Editorial: Be Very Afraid

If Congress can’t reach agreement on raising the debt ceiling, it could be disastrous
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READERS OF THIS PAGE will remember that last week we expressed a hope that the government shutdown was the last toxic brew cooked up by this Congress. That was when we thought there was no way the country might actually default on its debts, sending a potential shockwave through the market. Well…way.

If the shutdown is a black eye on the Congress, allowing the country to default on its debt would be a beating that could leave both the Congress and the economy unrecognizable.

The broadcast and cable lobbies were not weighing in last week—not because there wasn’t plenty of behind-thescenes concern about their parochial interests, but because there is no political upside in ticking off Congress.

Broadcasters and cable operators are, like the rest of us, still on the mend from the economic hit of 2008- 09. If Republicans and Democrats can’t reach agreement on raising the debt ceiling, it could be disastrous for the economy. Some are arguing it would not be cataclysmic, but the U.S. has never been down that road before, so it is uncharted territory.

Count us with AT&T CEO Randall Stephenson, who warned the government against the folly of not striking a deal, and the president, who advised not to “take default out for a spin and see how she rides.” That would be playing a game of chicken with the economy. Even the threat could be damaging. In 2011, when there was only a threat of default, U.S. debt was downgraded for the first time.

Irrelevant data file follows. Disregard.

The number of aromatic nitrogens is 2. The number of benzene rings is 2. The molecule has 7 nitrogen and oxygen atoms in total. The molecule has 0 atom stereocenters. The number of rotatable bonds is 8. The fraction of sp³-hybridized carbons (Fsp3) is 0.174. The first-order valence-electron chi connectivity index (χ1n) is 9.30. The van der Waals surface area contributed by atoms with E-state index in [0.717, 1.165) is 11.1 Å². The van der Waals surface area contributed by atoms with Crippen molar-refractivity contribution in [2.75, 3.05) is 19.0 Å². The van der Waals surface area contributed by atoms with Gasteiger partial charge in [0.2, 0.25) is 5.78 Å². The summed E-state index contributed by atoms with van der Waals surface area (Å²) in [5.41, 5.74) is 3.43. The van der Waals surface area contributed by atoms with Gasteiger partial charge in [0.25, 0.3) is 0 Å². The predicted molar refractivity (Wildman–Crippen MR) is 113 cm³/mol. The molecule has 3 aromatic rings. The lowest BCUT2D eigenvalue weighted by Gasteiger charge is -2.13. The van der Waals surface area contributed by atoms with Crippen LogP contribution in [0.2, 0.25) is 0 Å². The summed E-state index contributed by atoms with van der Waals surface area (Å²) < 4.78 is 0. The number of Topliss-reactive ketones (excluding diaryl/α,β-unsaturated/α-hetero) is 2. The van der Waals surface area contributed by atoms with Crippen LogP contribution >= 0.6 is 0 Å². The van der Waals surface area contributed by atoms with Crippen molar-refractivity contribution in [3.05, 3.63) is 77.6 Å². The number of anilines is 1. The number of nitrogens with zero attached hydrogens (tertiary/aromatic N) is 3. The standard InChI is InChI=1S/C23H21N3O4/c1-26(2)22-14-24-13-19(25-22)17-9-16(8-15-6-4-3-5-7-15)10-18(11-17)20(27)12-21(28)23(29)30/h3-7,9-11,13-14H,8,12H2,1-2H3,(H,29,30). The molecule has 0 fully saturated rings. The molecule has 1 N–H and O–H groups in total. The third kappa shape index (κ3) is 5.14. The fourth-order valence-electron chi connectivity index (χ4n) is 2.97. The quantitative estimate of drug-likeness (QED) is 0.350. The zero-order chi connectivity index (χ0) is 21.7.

Republican legislators are always accusing the government of taking actions that keep investment and innovation on the sidelines. But Congress’ inability to keep the government open—or at least guarantee it will pay its debts on time—are just the warning signals to Wall Street and Main Street that create a climate of fear.

The Center For Audit Quality last week said that, according to its survey of investors, if the country does default, it would reduce confidence in the capital markets to the lowest level ever.

So, attention Congress: This is not about who got us into this mess, but who is going to get us out. It will need to be the divided Congress coming together before everything else falls apart.

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